Breaking News
More () »

Indy Youth Pride Carnival goes on despite threats of protest

An Indiana lawmaker took to social media recently with questions about the event's sponsorship.

INDIANAPOLIS — Indiana's LGBTQ+ youth celebrated Pride Month Wednesday with an annual Youth Pride Carnival hosted by Indy Pride Inc. and Indiana Youth Group.

Carnival organizers said they received hundreds of messages on social media and several dozen phone calls in the past few weeks from people threatening to disrupt the event.

One lawmaker took to social media recently with questions about the event's sponsorship. Rep. Jim Banks, (R-Indiana), tweeted about it last month, saying, "What the hell is the @INDairport thinking?"

Banks' tweet was in response to another which read, "Two LGBTQ+ groups are hosting a 'Youth Carnival' for Pride month, sponsored by the Indianapolis Airport Authority..."

The IAA is one of the sponsors of Indy Pride Inc. Indiana Youth Group partners with Indy Pride Inc. to host the Youth Pride Carnival.

When asked about his earlier tweet, Banks sent this statement:

"What exactly is going on at this 'carnival' that the Indianapolis Airport Authority doesn't want parents to see?  Any government subsidized organization that sponsors events about sexuality for 12 year old children is abusing Hoosier taxpayers."

Airport Authority officials issued a statement saying they are not hosts for the youth event. The statement went on to say IAA sponsors several community events, including Indy Pride's annual Pride Parade, as part of the Authority's diversity, equity and inclusion initiatives, and remain committed to "fostering a diverse and inclusive workplace."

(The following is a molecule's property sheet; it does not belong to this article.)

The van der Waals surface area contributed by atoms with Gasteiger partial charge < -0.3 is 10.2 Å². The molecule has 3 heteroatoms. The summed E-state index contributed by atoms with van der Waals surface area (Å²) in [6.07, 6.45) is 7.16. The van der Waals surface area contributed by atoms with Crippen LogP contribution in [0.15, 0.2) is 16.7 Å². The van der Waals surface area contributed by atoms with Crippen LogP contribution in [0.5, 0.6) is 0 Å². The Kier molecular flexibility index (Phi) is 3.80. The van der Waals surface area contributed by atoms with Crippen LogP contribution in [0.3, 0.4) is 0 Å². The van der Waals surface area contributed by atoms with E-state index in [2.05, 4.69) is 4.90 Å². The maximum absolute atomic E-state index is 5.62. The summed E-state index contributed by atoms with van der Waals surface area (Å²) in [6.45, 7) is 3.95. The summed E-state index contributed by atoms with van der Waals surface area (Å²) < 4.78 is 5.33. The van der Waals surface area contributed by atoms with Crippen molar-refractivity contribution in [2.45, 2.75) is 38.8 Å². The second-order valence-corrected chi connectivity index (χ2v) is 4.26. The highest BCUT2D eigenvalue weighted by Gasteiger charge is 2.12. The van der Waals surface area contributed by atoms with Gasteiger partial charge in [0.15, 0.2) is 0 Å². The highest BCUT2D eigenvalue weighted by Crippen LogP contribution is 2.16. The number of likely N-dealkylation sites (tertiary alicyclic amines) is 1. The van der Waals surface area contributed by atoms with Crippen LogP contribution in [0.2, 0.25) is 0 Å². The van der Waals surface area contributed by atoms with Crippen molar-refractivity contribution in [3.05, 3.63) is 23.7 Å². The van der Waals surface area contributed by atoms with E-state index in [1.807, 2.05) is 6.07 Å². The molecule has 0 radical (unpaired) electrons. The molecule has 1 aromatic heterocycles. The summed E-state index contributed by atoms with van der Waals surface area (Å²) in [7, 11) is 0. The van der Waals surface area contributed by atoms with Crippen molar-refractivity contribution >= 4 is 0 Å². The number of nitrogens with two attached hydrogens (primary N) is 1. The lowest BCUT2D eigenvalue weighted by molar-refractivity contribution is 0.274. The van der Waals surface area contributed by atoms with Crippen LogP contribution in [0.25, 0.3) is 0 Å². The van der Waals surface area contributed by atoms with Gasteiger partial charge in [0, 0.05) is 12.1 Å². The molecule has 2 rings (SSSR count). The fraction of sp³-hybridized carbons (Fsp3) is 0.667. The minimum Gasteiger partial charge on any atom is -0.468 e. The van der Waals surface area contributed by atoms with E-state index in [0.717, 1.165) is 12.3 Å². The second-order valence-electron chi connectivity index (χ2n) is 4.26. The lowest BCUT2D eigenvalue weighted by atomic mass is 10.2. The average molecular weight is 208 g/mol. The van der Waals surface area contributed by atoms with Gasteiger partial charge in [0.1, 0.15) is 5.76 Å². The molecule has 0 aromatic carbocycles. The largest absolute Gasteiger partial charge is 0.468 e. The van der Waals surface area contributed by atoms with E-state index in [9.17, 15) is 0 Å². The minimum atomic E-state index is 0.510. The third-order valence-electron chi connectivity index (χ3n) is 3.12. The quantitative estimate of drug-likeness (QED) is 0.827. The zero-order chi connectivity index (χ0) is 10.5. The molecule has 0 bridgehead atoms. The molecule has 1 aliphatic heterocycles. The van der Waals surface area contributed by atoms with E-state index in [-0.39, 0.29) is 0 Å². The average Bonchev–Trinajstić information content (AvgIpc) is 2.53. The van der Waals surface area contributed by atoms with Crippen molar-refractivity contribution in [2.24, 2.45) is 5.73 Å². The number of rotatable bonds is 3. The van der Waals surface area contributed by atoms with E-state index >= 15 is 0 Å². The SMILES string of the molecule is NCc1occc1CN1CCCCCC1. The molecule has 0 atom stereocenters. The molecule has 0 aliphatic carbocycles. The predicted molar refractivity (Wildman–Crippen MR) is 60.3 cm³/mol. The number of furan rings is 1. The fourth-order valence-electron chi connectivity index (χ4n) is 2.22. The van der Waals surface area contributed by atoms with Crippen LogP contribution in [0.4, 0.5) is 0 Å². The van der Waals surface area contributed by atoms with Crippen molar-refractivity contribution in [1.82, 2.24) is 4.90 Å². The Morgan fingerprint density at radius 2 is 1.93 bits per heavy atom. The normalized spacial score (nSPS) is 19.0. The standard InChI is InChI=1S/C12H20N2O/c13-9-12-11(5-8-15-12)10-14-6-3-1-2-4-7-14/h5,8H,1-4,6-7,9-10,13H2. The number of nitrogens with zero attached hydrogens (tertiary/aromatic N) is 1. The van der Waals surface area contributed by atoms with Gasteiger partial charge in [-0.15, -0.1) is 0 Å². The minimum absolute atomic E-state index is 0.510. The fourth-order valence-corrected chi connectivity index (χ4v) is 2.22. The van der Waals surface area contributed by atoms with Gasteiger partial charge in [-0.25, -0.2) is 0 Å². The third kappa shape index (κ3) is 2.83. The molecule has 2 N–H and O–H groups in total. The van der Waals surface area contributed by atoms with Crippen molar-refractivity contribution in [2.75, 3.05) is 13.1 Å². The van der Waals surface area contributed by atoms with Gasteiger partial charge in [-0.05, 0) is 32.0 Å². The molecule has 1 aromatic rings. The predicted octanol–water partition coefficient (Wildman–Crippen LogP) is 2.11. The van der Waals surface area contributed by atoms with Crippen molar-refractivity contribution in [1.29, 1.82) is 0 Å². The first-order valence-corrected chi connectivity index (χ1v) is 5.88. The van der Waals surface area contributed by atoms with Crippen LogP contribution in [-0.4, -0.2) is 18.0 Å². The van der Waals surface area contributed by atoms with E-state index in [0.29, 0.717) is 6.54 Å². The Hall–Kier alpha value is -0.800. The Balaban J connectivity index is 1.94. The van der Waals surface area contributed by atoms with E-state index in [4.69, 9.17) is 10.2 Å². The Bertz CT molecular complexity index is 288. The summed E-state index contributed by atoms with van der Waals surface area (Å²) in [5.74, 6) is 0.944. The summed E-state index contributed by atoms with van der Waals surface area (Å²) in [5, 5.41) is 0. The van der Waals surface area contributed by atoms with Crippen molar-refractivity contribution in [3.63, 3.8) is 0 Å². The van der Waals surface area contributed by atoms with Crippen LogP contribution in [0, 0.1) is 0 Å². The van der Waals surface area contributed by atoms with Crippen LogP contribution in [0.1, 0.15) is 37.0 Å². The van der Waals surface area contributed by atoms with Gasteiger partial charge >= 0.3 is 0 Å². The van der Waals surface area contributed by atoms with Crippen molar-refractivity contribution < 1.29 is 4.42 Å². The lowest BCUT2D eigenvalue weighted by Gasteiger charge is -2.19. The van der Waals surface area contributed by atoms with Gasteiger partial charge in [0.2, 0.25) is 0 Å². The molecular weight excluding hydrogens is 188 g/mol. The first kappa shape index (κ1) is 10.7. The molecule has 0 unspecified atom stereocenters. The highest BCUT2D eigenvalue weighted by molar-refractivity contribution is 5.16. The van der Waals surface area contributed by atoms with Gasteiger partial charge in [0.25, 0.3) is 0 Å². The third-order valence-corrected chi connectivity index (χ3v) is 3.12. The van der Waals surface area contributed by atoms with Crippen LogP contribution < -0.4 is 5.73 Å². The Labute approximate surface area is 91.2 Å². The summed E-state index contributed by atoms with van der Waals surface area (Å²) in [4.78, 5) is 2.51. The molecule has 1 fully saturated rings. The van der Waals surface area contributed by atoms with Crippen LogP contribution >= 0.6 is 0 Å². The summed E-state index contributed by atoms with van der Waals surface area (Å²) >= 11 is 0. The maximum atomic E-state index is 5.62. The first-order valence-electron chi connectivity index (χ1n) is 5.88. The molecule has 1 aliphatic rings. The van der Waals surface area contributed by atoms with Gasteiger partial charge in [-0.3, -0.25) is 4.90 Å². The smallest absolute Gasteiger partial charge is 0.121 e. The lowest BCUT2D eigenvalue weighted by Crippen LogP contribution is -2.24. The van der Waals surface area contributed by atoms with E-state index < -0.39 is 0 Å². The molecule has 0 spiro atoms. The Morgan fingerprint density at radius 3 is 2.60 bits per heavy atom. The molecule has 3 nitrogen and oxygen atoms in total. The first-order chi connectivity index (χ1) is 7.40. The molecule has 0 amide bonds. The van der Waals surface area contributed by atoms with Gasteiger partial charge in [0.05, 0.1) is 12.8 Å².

This is the fourth year for the youth carnival. Attendees have to be between 12 and 20 years old, pre-register and show an ID at the door. The only adults allowed to attend are IYG staff and volunteers who have undergone background checks.

Separate programming for parents was offered at a nearby church.

"We started it so youth had a safe space to be themselves," said Chris Paulsen, CEO of Indiana Youth Group. "A lot of Pride events are geared toward adults, and we wanted a space where the youth could, one, be themselves and, two, be safe." 

As part of that safety, carnival organizers hung up decorated sheets on the fencing surrounding their building. Hours before the carnival's start, they set up activities like a bounce house and dunk tank, while planning for the possibility of protestors.

"We got a lot of messages that we're going to come and take pictures and spread pictures of the kids having a good time at a carnival, which is obviously an invasion of those kids' privacy," Paulsen said.

"We want to have an event where youth could be safe and feel safe and give them space to be themselves and see adults that are like them that have gone through what they've gone through and made it to the other side," Paulsen said.

Wednesday's carnival comes after the end of a legislative session which saw Indiana lawmakers pass several laws impacting LGBTQ+ youth. 

One law banned doctors from prescribing puberty blockers or hormones to transgender teens, even with their parents' OK.

Another requires teachers to inform at least one parent if their kids ask to use a different name or pronoun at school.

Paulsen believes the amount of pushback against this year's youth carnival is a result of such laws.

"People feel emboldened by the legislation," Paulsen said.

Before You Leave, Check This Out